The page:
I once read an article about how many times per minute or hour a small child attempts to get attention from their caregiver. I remember being appalled at the high number, which I think amounted to several times per minute on average when the child is awake. I tried to find the actual statistic for this post, but failed. Some of my helpful parent friends on Facebook agreed that my unscientific estimate of a gajillion times per hour was accurate or perhaps even too low.
Aside from all the interruptions from our children, the home itself is full of mental interruption for some of us. As Emma’s brilliant comic about the mental load borne largely by women shows, the very act of moving through physical space can set off a cascade of associations: tasks to do on the spot or remember for later.
Walking through the house lights up my brain with all the implied tasks embedded in the objects around me. It’s immensely distracting, a mental stream that washes away all memory of whatever else I might have been focused on. In an ideal world these things might all be tracked in a productivity system, and I love productivity systems, but I also think they are bad at managing the web of household tasks women often carry in their minds.
Parenting and household work aren’t the only interruption culprits, either, though they’re the categories that are top of mind for me. Social media updates and calendar reminders and texts ping at us from our phones. And of course workplaces are full of interruptions, too.
Obviously, the external interruptions that come with being a parent, an employee, or just a person moving through a high-tech world, can be exhausting and derailing. However, most of us can carve out a least a little uninterrupted time when we truly feel it’s important. We find time while the kids are sleeping, during lunch time at work, tag team with a spouse or friend, or get a sitter. We turn off the notifications on our phone and shut the door. It’s not easy, but it can usually be done– if not always as often as we’d wish. External interruptions can be paused.
Sadly, though, the challenge of the interrupted life isn’t limited to carving out space for interruption-free time. The greatest challenge is that we habituate our internal rhythms to interruption. Rapid serial focus shifts become the norm. Without external interruptions, we find our attention wanders, so we switch tasks. Basically, we start interrupting ourselves to fill the interruption gap. It feels familiar. It feels safe.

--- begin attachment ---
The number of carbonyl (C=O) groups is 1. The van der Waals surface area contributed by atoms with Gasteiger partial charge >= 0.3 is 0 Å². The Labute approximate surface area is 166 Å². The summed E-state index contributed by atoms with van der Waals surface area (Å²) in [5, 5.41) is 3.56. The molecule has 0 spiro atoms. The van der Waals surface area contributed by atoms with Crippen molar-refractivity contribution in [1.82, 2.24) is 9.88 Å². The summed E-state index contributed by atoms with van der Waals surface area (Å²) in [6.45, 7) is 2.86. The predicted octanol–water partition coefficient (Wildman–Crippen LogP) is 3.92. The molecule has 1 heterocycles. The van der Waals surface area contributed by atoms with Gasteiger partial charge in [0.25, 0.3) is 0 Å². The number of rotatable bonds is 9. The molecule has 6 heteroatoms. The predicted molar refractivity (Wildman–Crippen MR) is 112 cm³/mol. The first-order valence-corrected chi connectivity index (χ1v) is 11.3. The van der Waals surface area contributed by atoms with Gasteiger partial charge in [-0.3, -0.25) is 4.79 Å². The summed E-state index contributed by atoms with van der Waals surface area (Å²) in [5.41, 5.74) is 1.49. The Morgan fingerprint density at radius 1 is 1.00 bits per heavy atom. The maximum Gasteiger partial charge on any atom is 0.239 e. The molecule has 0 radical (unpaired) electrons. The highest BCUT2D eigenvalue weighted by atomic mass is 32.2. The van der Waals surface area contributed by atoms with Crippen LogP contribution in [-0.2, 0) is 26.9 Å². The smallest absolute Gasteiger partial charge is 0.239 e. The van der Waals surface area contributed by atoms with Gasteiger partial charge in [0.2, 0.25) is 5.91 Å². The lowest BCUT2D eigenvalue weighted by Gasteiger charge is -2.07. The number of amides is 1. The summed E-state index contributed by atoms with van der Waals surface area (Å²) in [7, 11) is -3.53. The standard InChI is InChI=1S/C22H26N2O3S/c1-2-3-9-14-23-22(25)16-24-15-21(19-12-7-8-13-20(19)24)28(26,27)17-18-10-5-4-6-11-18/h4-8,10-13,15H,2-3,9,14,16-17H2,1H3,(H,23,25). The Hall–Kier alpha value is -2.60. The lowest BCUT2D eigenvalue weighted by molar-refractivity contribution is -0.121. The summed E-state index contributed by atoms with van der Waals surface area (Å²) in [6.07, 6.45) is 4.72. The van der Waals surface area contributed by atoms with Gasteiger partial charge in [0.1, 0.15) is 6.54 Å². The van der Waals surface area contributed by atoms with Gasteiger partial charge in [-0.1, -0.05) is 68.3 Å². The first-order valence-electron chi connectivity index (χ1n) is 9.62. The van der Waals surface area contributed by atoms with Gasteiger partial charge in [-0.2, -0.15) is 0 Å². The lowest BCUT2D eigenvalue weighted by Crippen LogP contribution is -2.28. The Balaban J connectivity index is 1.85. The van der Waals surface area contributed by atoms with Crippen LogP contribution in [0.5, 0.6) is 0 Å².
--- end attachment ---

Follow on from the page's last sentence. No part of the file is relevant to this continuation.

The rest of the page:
It’s as though our attention span has gotten out of shape because we spend so much time unable to use it. We’ve become not only used to interruption, but comfortable with it. Which can make the lack of interruption feel uncomfortable— and often unconsciously, we return to what is comfortable: switching rapidly between tasks. In other words, self-interruption.
To write, or do anything else creative, I need to push past the self-interruption chatter to really dive deep into my work or play. As an introvert, flow time fills me up and allows my creativity to fully emerge. It means I get my work done. That just doesn’t happen if I’m messing around on Facebook or turning the laundry every time I feel slightly unsure of what’s next in my work. I have to push through that temptation to distract myself and gently return to what I want to be doing. (Some days I’m good at this… other days, not so much.)
If I truly need a break, real breaks can be rejuvenating– but constantly hopping around from one thing to another looking for shiny brain-candy doesn’t satiate me, help me overcome a stuck creative spot, or do anything but suck away precious time + energy.
And so each time I sit down in a quiet place with a chunk of more than 5-10 minutes to work, I set down a fresh mug of coffee. I tidy up my desk– because clutter is a huge source of distraction for me. I light a candle. And I consciously switch gears, inviting an inner state of focus and flow.
The transition can feel rocky, as the chatter in my monkey mind sounds even louder when surrounded by stillness instead of chaos. Worries and doubts come flooding into the space I’ve opened up in my mind. I strive to let them flow by, or jot them down on a notepad if I think of something I want to come back to later. I try to return my focus, again and again, to the page before me and the keyboard beneath my fingertips. It’s almost a form of mindfulness meditation.
I’m not always successful, because self-interruption is a deep and alluring habit. However, I’m getting better. And I consider the effort worthwhile because seriously good stuff comes out of that more focused, deep-level concentration.
Then my workday ends or naptime’s over. The kiddos come home and though there are certainly lots of deeply focused loving moments to share, I also resume my wild juggling dance of managed chaos, rapid task-switching and exuberant and irritating interruptions coming at me thick and fast. The multi-tasking mode has a beauty of its own and it’s tremendously efficient at certain kinds of things. I spend a lot of my life in that mode, and I wouldn’t change it.
But I don’t want to start thinking of it as my only norm. Because when it’s time to turn off the pings and arrows of the interrupting world, I want to make sure I still remember that focus feels good. And focus gets my creative work done. The last thing I want to do, when I finally have time away from interruption, is interrupt myself.